The Establishment, Romney, And Tired Tropes

There are few things more marvelously entertaining than watching a Party implode. And this year we might just get a twofer! The Democrats aside, Trump is unprecedented, so I frankly don’t blame members of the Establishment for losing their collective mind.  I do suspect, though, they are already coming to terms with their grief and anger and ready to accept the inevitable.

That said, some of the Party faithful are clinging on to their pre-Trump Party for dear life hoping for some convention shenanigans. It’s as if they’re howling at an oncoming freight train: “STOP TRUMP AND MAKE AMERICAN GREAT…uhhh, no wait, uhhh, and make America, no damn it! I mean make, no “make”, arggg!  UHHHH, BUILD A NEW AMERICAN CENTURY! There we go!” He’s wormed his way into the Party and its psyche. But this is all Establishment talk and maneuvers and that’s exactly what Trump is channeling: anti-establishment sentiment. And the Establishment knows better. Sure, they could technically pull off a brokered convention but they’d be toast. It would be the supreme act of the Establishment thwarting a very grumpy (and apparently large) section of the American electorate that the Establishment needs to win in November. Plus if you pull a fast one with Trump in control of a clear and growing plurality, there is no reason he won’t go third party (you really think he gives two hoots about the GOP?) and then the GOP has no chance as the Teflon Don runs off with millions of votes.

Simply put, it’s Trump or bust.

The base may want a kamikaze attack (better to lose without Trump than win with Trump) but they need to admit that they are willing to lose intentionally . Frankly, though, I don’t know how much good it would do anyway. Anti-establishment sentiment could only grow. Then again, we want to remember that Trump is not the end of the Republican Party. He draws a good deal of support from ex-liberal, blue collar workers. The base is still intact however frustrated with the Establishment.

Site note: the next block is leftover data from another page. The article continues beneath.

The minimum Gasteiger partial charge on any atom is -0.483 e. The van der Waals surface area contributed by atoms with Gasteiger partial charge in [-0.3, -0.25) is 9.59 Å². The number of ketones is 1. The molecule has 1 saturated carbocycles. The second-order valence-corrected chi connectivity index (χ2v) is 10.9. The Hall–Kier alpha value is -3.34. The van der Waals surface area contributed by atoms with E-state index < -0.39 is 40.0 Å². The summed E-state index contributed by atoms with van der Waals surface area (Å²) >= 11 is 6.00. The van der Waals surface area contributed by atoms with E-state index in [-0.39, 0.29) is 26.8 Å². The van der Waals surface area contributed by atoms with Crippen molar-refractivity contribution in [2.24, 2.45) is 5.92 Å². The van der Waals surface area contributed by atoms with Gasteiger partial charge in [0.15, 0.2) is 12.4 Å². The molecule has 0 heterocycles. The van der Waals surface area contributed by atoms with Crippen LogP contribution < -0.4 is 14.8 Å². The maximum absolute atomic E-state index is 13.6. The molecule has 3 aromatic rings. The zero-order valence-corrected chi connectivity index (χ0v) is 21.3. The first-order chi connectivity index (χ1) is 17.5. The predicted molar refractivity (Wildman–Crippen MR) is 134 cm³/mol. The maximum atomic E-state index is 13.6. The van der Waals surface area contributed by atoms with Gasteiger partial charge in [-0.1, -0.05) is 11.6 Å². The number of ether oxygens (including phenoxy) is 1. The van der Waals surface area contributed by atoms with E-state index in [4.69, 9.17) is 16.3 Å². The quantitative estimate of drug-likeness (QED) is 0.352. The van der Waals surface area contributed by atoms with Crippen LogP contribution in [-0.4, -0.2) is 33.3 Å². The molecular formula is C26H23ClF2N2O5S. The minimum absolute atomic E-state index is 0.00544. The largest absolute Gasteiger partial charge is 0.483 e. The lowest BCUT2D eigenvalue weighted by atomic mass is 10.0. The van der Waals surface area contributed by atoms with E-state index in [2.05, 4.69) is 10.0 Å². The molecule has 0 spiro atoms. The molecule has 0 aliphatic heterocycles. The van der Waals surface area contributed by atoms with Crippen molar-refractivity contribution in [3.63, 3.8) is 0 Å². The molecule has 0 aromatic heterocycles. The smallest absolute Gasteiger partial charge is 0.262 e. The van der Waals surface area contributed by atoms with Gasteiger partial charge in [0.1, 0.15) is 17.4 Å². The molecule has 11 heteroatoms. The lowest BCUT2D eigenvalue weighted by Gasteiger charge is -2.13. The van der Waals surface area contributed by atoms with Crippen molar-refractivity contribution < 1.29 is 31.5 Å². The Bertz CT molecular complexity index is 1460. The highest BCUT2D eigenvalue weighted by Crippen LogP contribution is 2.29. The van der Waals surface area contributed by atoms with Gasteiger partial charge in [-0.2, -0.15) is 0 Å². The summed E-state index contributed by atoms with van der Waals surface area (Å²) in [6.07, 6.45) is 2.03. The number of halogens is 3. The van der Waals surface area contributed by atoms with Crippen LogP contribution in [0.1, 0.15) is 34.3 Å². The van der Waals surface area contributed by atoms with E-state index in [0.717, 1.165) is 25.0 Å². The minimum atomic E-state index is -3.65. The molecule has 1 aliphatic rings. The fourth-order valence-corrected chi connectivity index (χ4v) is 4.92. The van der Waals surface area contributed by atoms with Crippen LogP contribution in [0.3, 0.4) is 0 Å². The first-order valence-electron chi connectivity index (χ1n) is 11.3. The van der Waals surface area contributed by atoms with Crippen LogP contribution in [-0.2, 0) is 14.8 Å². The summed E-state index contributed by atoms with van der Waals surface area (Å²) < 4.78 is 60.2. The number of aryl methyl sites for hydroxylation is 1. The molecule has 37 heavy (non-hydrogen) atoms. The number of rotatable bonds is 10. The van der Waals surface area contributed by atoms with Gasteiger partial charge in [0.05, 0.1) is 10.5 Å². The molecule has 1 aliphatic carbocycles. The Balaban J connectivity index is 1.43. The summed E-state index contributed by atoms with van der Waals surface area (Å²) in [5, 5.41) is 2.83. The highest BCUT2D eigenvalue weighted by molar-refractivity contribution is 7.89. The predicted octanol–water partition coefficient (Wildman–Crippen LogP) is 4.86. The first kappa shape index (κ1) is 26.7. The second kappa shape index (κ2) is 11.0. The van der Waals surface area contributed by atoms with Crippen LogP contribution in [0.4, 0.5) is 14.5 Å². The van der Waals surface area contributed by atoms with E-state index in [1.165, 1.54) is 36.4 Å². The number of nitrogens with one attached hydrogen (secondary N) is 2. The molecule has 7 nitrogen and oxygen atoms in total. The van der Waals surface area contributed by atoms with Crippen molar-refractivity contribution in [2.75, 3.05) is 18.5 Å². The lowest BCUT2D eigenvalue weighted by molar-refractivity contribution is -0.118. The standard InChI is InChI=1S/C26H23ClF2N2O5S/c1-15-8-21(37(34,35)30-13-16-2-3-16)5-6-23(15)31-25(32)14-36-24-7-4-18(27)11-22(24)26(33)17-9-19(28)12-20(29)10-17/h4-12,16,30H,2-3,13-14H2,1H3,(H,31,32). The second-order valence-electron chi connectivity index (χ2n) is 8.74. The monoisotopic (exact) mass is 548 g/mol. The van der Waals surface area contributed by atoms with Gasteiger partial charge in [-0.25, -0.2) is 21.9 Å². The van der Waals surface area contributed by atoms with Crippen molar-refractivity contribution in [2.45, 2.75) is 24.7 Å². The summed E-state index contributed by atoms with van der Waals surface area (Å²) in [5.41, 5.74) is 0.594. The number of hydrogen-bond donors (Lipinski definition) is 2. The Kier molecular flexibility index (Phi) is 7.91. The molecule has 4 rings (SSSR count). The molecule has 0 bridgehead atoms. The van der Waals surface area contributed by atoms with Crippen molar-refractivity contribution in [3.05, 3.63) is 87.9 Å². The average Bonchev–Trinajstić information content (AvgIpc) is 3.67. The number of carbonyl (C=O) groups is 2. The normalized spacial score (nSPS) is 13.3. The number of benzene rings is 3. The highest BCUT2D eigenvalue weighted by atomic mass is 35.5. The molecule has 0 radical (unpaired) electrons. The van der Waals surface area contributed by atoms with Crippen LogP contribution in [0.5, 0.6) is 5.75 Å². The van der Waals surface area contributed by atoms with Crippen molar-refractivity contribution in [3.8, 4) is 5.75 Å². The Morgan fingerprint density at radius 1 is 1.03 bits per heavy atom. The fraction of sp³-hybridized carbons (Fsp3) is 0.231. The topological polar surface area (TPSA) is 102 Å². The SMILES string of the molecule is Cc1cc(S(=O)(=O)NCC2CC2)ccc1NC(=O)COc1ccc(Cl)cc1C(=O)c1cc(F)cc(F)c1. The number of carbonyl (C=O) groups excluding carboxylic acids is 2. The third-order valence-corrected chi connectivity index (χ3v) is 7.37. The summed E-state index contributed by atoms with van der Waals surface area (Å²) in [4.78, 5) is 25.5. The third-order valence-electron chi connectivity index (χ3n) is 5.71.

Oddly enough (in a very odd election) Mitt Romney decided to come out of loser retirement to give his two cents. It was a pointless and pathetic gesture since his opinion is worth just that: two cents (they tinkle very loudly into Rubio’s coffers: see endorsement). While the move underscores lingering denial in the Party, I’m not sure if one can argue that Romney represents the Establishment these days.

Anyway, he had some odd things to say, but I want to highlight just two of them.

First: “I know that some people want the race to be over. They look at history and say a trend like Mr. Trump’s isn’t going to be stopped. Perhaps. But the rules of political history have pretty much all been shredded during this campaign.”

Yeah, and Trump has been the shredder. He’s in the driver seat of an unprecedented (although maybe presidential bound) wrecking machine and pretending like a new twist will unseat him, shred him, and bring forth a winnable candidate is wishful thinking.

Second: “His domestic policies would lead to recession,” Romney concluded, summing up his case. “His foreign policies would make America and the world less safe. He has neither the temperament nor the judgment to be president. And his personal qualities would mean that America would cease to be a shining city on a hill.”